Hammer Review: Ziolkowski Premium Hammer

This article from the HHMR Media archives is being provided as a free preview. For access to other archived articles from Bingisser’s Blog and additional premium content from other authors, become a member now.

I like to make even my smallest competitions a little special. The routine of putting on my uniform and picking up my competition hammer lets my body know that it is time to step it up. Part of this is saving my nicest, best hammer for use in competitions only. It is a treaty to be able to throw it. Once it gets in my hands I feel like I can do anything with it.

The Premium Szymon Ziolkowski Line hammers from Polanik.

This year Polanik gave me one of their Premium Szymon Ziolkowski Line hammers to throw. I wanted to make sure I had thrown it enough before giving my feedback, but after one season and a dozen competitions I feel like I can finally give a good assessment of it. Read more

Finding the Right Hammer

This article from the HHMR Media archives is being provided as a free preview. For access to other archived articles from Bingisser’s Blog and additional premium content from other authors, become a member now.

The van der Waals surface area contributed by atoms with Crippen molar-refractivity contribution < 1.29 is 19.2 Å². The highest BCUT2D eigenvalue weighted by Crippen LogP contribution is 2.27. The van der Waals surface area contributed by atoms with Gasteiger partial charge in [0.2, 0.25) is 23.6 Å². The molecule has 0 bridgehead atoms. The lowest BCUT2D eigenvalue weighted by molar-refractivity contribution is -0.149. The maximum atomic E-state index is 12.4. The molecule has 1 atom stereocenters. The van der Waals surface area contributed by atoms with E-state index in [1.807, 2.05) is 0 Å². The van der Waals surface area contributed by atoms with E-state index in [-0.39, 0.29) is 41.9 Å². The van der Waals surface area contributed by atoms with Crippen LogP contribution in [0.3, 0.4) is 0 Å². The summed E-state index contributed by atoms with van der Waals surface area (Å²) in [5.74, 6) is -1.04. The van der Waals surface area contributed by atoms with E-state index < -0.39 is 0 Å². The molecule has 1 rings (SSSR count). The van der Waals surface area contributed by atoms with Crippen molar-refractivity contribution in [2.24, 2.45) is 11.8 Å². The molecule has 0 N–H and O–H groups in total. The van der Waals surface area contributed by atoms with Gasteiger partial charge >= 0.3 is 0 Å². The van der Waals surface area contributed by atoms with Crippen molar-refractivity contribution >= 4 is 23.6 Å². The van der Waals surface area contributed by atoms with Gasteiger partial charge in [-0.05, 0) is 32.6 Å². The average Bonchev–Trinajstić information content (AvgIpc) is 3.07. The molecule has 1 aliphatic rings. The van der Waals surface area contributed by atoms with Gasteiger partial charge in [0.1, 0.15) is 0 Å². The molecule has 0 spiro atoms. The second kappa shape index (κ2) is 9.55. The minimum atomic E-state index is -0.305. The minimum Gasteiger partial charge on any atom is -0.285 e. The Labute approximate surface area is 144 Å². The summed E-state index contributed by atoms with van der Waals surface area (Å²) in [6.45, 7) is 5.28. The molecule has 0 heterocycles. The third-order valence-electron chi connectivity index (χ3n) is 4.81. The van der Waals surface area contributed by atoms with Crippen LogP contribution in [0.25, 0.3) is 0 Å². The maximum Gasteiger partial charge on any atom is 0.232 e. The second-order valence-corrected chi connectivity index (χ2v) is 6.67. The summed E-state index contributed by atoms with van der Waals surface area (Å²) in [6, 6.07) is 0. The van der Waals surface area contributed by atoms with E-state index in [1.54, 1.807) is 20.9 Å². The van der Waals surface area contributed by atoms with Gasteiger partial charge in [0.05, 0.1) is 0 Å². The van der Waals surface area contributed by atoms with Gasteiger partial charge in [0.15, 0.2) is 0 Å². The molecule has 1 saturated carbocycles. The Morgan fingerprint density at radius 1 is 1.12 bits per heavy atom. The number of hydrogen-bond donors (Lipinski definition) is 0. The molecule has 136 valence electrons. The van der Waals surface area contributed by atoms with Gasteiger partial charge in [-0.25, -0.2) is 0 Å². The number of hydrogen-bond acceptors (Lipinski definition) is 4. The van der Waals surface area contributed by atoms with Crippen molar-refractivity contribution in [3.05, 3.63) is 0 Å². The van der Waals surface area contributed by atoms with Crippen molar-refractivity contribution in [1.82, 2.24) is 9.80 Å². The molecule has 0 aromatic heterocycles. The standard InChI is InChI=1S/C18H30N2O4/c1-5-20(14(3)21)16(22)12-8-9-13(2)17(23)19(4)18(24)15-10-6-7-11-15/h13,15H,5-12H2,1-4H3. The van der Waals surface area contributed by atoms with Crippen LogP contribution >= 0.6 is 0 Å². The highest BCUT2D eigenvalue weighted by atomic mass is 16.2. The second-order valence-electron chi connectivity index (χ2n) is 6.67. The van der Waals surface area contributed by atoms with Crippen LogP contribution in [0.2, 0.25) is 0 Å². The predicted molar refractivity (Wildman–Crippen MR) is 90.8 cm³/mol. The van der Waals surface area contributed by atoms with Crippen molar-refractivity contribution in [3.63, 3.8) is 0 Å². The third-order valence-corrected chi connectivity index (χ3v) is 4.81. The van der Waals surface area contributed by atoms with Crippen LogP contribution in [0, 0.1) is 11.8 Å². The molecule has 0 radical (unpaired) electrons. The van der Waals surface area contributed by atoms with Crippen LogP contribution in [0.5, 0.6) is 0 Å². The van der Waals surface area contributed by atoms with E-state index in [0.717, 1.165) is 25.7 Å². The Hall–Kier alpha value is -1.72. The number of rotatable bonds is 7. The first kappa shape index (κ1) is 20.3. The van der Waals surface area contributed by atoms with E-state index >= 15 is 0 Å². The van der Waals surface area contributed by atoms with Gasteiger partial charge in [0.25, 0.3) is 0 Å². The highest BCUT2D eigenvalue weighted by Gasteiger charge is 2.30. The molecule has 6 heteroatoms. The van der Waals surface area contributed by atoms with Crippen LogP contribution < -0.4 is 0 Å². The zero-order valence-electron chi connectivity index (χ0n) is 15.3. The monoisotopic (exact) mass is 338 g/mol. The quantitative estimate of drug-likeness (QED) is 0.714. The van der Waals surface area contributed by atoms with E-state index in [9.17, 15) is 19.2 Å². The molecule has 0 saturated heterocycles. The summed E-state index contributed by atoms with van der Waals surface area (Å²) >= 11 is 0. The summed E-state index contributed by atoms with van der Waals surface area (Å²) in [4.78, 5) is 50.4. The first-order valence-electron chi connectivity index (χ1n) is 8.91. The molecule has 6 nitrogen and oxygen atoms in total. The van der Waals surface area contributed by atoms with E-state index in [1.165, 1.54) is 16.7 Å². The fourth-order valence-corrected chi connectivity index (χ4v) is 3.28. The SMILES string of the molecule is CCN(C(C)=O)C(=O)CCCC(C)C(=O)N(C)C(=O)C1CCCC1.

Autumn is the time of year that most people work on three things: technique drills, heavy weight training, and heavy hammers. While our annual planning model doesn’t follow that same route, I am in the middle of a training block where I am throwing just the heavy 9-kilogram (19.8-pound) hammer. In this respect, hammer throwers around the world are ahead of the other event groups. I know many shot putters that throw only the competition weight hammer, out of fear for ruining their rhythm. I know others that might dabble only with light shot puts. But it seems the majority avoid heavy shot puts. It is a similar story in other events. Despite this, it can still be difficult to find training hammers in various weights.

This post is not about rehashing why this is an important part of training (the two main reasons are: overweight implements help develop special strength and, as I pointed out again last week, training variation is critical). What it is about is how to find the best implements to train with. After nearly a decade of training in Seattle I had amassed a personal arsenal of perhaps 30 hammers with 18 different weights ranging from 2-kilogram to 16-kilogram (plus an adjustable weight hammer I inherited from Ken Shannon). Now that I have moved to Zurich I have slowly been increasing my club’s inventory with the help of Polanik. This is essential to becoming a good hammer thrower. Even if you focus on the weight throw throughout the winter(which again, I am not a fan of), it is still helpful to have a variety of weights to use so that you can work on different aspects of the throw. Read more

Ask Martin Vol. 3: Make your own hammers

Question: I was looking online and asking other throwers where they get their equipment. Because most of us are bargain-looking buyers when it comes to training I was wondering if you could start a thread somewhere where we could all share how/where we get our hammers from. -Freddie Hannie